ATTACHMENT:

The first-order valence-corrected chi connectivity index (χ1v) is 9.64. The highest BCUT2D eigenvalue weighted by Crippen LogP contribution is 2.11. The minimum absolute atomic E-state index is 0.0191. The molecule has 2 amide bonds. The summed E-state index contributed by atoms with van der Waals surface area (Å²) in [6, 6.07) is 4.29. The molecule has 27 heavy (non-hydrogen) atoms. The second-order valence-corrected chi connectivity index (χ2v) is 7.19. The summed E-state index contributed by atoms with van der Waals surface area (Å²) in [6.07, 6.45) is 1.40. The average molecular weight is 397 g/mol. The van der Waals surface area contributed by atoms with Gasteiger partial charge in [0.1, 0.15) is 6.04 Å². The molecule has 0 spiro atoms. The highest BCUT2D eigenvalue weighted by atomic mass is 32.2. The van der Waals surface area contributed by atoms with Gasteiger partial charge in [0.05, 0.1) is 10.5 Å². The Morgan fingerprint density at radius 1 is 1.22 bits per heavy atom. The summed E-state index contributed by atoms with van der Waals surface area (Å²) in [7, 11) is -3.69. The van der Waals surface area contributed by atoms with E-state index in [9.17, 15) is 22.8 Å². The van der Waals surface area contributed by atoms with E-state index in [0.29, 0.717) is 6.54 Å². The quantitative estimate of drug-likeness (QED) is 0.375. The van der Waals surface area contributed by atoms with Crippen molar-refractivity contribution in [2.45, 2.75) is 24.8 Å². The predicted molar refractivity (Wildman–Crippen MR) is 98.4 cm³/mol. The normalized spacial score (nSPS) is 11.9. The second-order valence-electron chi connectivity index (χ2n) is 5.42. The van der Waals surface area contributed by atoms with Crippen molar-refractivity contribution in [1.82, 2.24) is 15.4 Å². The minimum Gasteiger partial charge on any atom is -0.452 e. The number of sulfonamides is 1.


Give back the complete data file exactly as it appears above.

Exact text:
The first-order valence-corrected chi connectivity index (χ1v) is 9.64. The highest BCUT2D eigenvalue weighted by Crippen LogP contribution is 2.11. The minimum absolute atomic E-state index is 0.0191. The molecule has 2 amide bonds. The summed E-state index contributed by atoms with van der Waals surface area (Å²) in [6, 6.07) is 4.29. The molecule has 27 heavy (non-hydrogen) atoms. The second-order valence-corrected chi connectivity index (χ2v) is 7.19. The summed E-state index contributed by atoms with van der Waals surface area (Å²) in [6.07, 6.45) is 1.40. The average molecular weight is 397 g/mol. The van der Waals surface area contributed by atoms with Gasteiger partial charge in [0.1, 0.15) is 6.04 Å². The molecule has 0 spiro atoms. The highest BCUT2D eigenvalue weighted by atomic mass is 32.2. The van der Waals surface area contributed by atoms with Gasteiger partial charge in [0.05, 0.1) is 10.5 Å². The Morgan fingerprint density at radius 1 is 1.22 bits per heavy atom. The summed E-state index contributed by atoms with van der Waals surface area (Å²) in [7, 11) is -3.69. The van der Waals surface area contributed by atoms with E-state index in [9.17, 15) is 22.8 Å². The van der Waals surface area contributed by atoms with E-state index in [0.29, 0.717) is 6.54 Å². The quantitative estimate of drug-likeness (QED) is 0.375. The van der Waals surface area contributed by atoms with Crippen molar-refractivity contribution in [2.45, 2.75) is 24.8 Å². The predicted molar refractivity (Wildman–Crippen MR) is 98.4 cm³/mol. The normalized spacial score (nSPS) is 11.9. The second-order valence-electron chi connectivity index (χ2n) is 5.42. The van der Waals surface area contributed by atoms with Crippen molar-refractivity contribution in [1.82, 2.24) is 15.4 Å². The minimum Gasteiger partial charge on any atom is -0.452 e. The number of sulfonamides is 1.